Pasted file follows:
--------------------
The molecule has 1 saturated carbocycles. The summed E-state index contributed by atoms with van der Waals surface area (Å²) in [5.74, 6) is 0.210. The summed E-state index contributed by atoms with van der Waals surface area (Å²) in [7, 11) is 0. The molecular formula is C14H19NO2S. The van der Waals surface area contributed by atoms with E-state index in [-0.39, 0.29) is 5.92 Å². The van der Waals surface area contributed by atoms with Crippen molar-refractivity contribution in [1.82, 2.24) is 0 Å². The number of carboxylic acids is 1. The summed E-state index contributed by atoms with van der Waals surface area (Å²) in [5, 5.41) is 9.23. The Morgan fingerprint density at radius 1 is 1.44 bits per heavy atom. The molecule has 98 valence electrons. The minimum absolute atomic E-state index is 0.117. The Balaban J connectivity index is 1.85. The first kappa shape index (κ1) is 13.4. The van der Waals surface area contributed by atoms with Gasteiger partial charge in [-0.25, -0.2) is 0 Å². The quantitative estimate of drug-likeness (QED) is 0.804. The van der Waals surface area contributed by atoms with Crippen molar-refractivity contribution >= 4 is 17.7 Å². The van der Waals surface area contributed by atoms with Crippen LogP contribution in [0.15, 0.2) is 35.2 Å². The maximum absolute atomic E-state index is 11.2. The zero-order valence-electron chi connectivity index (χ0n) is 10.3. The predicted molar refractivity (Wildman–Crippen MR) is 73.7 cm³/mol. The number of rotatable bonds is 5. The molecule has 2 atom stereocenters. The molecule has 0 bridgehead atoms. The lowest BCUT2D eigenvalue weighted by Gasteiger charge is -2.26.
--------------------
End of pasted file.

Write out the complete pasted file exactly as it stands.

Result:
The molecule has 1 saturated carbocycles. The summed E-state index contributed by atoms with van der Waals surface area (Å²) in [5.74, 6) is 0.210. The summed E-state index contributed by atoms with van der Waals surface area (Å²) in [7, 11) is 0. The molecular formula is C14H19NO2S. The van der Waals surface area contributed by atoms with E-state index in [-0.39, 0.29) is 5.92 Å². The van der Waals surface area contributed by atoms with Crippen molar-refractivity contribution in [1.82, 2.24) is 0 Å². The number of carboxylic acids is 1. The summed E-state index contributed by atoms with van der Waals surface area (Å²) in [5, 5.41) is 9.23. The Morgan fingerprint density at radius 1 is 1.44 bits per heavy atom. The molecule has 98 valence electrons. The minimum absolute atomic E-state index is 0.117. The Balaban J connectivity index is 1.85. The first kappa shape index (κ1) is 13.4. The van der Waals surface area contributed by atoms with Gasteiger partial charge in [-0.25, -0.2) is 0 Å². The quantitative estimate of drug-likeness (QED) is 0.804. The van der Waals surface area contributed by atoms with Crippen molar-refractivity contribution >= 4 is 17.7 Å². The van der Waals surface area contributed by atoms with Crippen LogP contribution in [0.15, 0.2) is 35.2 Å². The maximum absolute atomic E-state index is 11.2. The zero-order valence-electron chi connectivity index (χ0n) is 10.3. The predicted molar refractivity (Wildman–Crippen MR) is 73.7 cm³/mol. The number of rotatable bonds is 5. The molecule has 2 atom stereocenters. The molecule has 0 bridgehead atoms. The lowest BCUT2D eigenvalue weighted by Gasteiger charge is -2.26.